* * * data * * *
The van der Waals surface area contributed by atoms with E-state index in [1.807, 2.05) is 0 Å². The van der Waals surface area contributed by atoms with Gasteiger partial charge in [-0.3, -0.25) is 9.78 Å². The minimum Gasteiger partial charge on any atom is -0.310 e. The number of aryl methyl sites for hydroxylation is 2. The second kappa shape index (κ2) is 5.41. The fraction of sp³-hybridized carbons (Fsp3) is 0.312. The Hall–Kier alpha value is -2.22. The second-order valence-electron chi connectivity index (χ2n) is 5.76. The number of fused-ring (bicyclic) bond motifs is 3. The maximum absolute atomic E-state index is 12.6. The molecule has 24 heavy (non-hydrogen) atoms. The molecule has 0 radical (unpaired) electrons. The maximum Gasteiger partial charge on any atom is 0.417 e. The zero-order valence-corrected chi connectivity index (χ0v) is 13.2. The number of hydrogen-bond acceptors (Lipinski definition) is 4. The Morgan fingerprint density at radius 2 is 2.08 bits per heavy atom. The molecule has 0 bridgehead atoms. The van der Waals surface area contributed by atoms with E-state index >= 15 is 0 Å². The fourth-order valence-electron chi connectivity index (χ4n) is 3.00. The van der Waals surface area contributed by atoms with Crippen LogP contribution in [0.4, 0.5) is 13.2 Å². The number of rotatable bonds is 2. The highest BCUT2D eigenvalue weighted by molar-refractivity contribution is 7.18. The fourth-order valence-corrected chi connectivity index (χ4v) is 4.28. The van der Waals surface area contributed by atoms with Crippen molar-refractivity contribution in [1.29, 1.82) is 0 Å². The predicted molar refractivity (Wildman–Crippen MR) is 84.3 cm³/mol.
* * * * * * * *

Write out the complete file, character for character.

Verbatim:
The van der Waals surface area contributed by atoms with E-state index in [1.807, 2.05) is 0 Å². The van der Waals surface area contributed by atoms with Gasteiger partial charge in [-0.3, -0.25) is 9.78 Å². The minimum Gasteiger partial charge on any atom is -0.310 e. The number of aryl methyl sites for hydroxylation is 2. The second kappa shape index (κ2) is 5.41. The fraction of sp³-hybridized carbons (Fsp3) is 0.312. The Hall–Kier alpha value is -2.22. The second-order valence-electron chi connectivity index (χ2n) is 5.76. The number of fused-ring (bicyclic) bond motifs is 3. The maximum absolute atomic E-state index is 12.6. The molecule has 24 heavy (non-hydrogen) atoms. The molecule has 0 radical (unpaired) electrons. The maximum Gasteiger partial charge on any atom is 0.417 e. The zero-order valence-corrected chi connectivity index (χ0v) is 13.2. The number of hydrogen-bond acceptors (Lipinski definition) is 4. The Morgan fingerprint density at radius 2 is 2.08 bits per heavy atom. The molecule has 0 bridgehead atoms. The van der Waals surface area contributed by atoms with E-state index >= 15 is 0 Å². The fourth-order valence-electron chi connectivity index (χ4n) is 3.00. The van der Waals surface area contributed by atoms with Crippen LogP contribution in [0.4, 0.5) is 13.2 Å². The number of rotatable bonds is 2. The highest BCUT2D eigenvalue weighted by molar-refractivity contribution is 7.18. The fourth-order valence-corrected chi connectivity index (χ4v) is 4.28. The van der Waals surface area contributed by atoms with Crippen molar-refractivity contribution in [1.29, 1.82) is 0 Å². The predicted molar refractivity (Wildman–Crippen MR) is 84.3 cm³/mol.